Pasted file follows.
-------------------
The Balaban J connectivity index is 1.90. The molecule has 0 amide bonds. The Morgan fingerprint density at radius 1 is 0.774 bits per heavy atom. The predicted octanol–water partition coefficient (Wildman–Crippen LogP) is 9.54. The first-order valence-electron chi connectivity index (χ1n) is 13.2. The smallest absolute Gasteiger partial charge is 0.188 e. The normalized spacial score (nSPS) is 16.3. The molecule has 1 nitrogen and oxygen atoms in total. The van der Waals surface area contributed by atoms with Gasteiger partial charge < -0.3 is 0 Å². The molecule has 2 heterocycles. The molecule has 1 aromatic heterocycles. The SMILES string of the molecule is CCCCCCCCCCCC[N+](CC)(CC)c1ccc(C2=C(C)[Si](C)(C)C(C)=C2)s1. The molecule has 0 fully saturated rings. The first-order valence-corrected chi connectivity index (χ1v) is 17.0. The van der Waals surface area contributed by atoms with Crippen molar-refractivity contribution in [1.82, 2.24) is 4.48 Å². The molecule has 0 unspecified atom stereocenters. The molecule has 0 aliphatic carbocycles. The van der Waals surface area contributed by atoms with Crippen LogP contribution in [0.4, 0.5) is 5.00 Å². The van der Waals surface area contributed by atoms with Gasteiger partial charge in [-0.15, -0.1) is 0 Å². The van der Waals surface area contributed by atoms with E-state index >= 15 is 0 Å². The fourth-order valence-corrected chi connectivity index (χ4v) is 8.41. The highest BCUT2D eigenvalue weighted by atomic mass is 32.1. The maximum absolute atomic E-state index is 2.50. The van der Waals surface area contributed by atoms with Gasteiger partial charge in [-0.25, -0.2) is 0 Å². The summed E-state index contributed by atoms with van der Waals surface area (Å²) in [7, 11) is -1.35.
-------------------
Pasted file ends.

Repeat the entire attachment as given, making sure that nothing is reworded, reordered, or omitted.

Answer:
The Balaban J connectivity index is 1.90. The molecule has 0 amide bonds. The Morgan fingerprint density at radius 1 is 0.774 bits per heavy atom. The predicted octanol–water partition coefficient (Wildman–Crippen LogP) is 9.54. The first-order valence-electron chi connectivity index (χ1n) is 13.2. The smallest absolute Gasteiger partial charge is 0.188 e. The normalized spacial score (nSPS) is 16.3. The molecule has 1 nitrogen and oxygen atoms in total. The van der Waals surface area contributed by atoms with Gasteiger partial charge < -0.3 is 0 Å². The molecule has 2 heterocycles. The molecule has 1 aromatic heterocycles. The SMILES string of the molecule is CCCCCCCCCCCC[N+](CC)(CC)c1ccc(C2=C(C)[Si](C)(C)C(C)=C2)s1. The molecule has 0 fully saturated rings. The first-order valence-corrected chi connectivity index (χ1v) is 17.0. The van der Waals surface area contributed by atoms with Crippen molar-refractivity contribution in [1.82, 2.24) is 4.48 Å². The molecule has 0 unspecified atom stereocenters. The molecule has 0 aliphatic carbocycles. The van der Waals surface area contributed by atoms with Crippen LogP contribution in [0.4, 0.5) is 5.00 Å². The van der Waals surface area contributed by atoms with Gasteiger partial charge in [-0.15, -0.1) is 0 Å². The van der Waals surface area contributed by atoms with E-state index >= 15 is 0 Å². The fourth-order valence-corrected chi connectivity index (χ4v) is 8.41. The highest BCUT2D eigenvalue weighted by atomic mass is 32.1. The maximum absolute atomic E-state index is 2.50. The van der Waals surface area contributed by atoms with Gasteiger partial charge in [-0.25, -0.2) is 0 Å². The summed E-state index contributed by atoms with van der Waals surface area (Å²) in [7, 11) is -1.35.